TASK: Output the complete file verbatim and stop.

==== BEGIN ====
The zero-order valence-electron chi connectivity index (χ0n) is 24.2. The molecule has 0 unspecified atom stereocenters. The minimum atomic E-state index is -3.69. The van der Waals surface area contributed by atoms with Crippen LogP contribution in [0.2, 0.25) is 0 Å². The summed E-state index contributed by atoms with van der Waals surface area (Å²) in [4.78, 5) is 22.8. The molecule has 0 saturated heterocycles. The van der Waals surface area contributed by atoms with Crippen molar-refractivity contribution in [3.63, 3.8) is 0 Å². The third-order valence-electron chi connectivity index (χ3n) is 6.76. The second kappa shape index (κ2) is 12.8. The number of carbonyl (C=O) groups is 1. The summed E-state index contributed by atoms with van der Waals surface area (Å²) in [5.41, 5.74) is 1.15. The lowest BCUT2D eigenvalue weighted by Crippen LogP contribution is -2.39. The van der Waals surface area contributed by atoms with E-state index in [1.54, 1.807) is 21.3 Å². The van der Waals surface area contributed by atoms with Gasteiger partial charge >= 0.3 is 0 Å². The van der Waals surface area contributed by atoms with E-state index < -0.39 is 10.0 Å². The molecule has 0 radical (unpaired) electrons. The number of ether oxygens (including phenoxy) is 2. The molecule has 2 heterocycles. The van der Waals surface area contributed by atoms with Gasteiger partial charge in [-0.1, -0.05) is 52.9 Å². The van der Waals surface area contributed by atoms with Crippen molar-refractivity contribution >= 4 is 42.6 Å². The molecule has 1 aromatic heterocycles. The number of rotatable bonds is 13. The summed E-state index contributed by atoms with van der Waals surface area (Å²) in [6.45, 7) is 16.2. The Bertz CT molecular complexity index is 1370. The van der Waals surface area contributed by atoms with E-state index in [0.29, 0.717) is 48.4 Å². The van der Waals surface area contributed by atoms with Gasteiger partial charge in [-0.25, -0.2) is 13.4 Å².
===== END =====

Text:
The zero-order valence-electron chi connectivity index (χ0n) is 24.2. The molecule has 0 unspecified atom stereocenters. The minimum atomic E-state index is -3.69. The van der Waals surface area contributed by atoms with Crippen LogP contribution in [0.2, 0.25) is 0 Å². The summed E-state index contributed by atoms with van der Waals surface area (Å²) in [4.78, 5) is 22.8. The molecule has 0 saturated heterocycles. The van der Waals surface area contributed by atoms with Crippen molar-refractivity contribution in [3.63, 3.8) is 0 Å². The third-order valence-electron chi connectivity index (χ3n) is 6.76. The second kappa shape index (κ2) is 12.8. The number of carbonyl (C=O) groups is 1. The summed E-state index contributed by atoms with van der Waals surface area (Å²) in [5.41, 5.74) is 1.15. The lowest BCUT2D eigenvalue weighted by Crippen LogP contribution is -2.39. The van der Waals surface area contributed by atoms with E-state index in [1.54, 1.807) is 21.3 Å². The van der Waals surface area contributed by atoms with Gasteiger partial charge >= 0.3 is 0 Å². The van der Waals surface area contributed by atoms with E-state index < -0.39 is 10.0 Å². The molecule has 0 radical (unpaired) electrons. The number of ether oxygens (including phenoxy) is 2. The molecule has 2 heterocycles. The van der Waals surface area contributed by atoms with Gasteiger partial charge in [-0.1, -0.05) is 52.9 Å². The van der Waals surface area contributed by atoms with Crippen molar-refractivity contribution >= 4 is 42.6 Å². The molecule has 1 aromatic heterocycles. The number of rotatable bonds is 13. The summed E-state index contributed by atoms with van der Waals surface area (Å²) in [6.45, 7) is 16.2. The Bertz CT molecular complexity index is 1370. The van der Waals surface area contributed by atoms with E-state index in [0.29, 0.717) is 48.4 Å². The van der Waals surface area contributed by atoms with Gasteiger partial charge in [-0.25, -0.2) is 13.4 Å².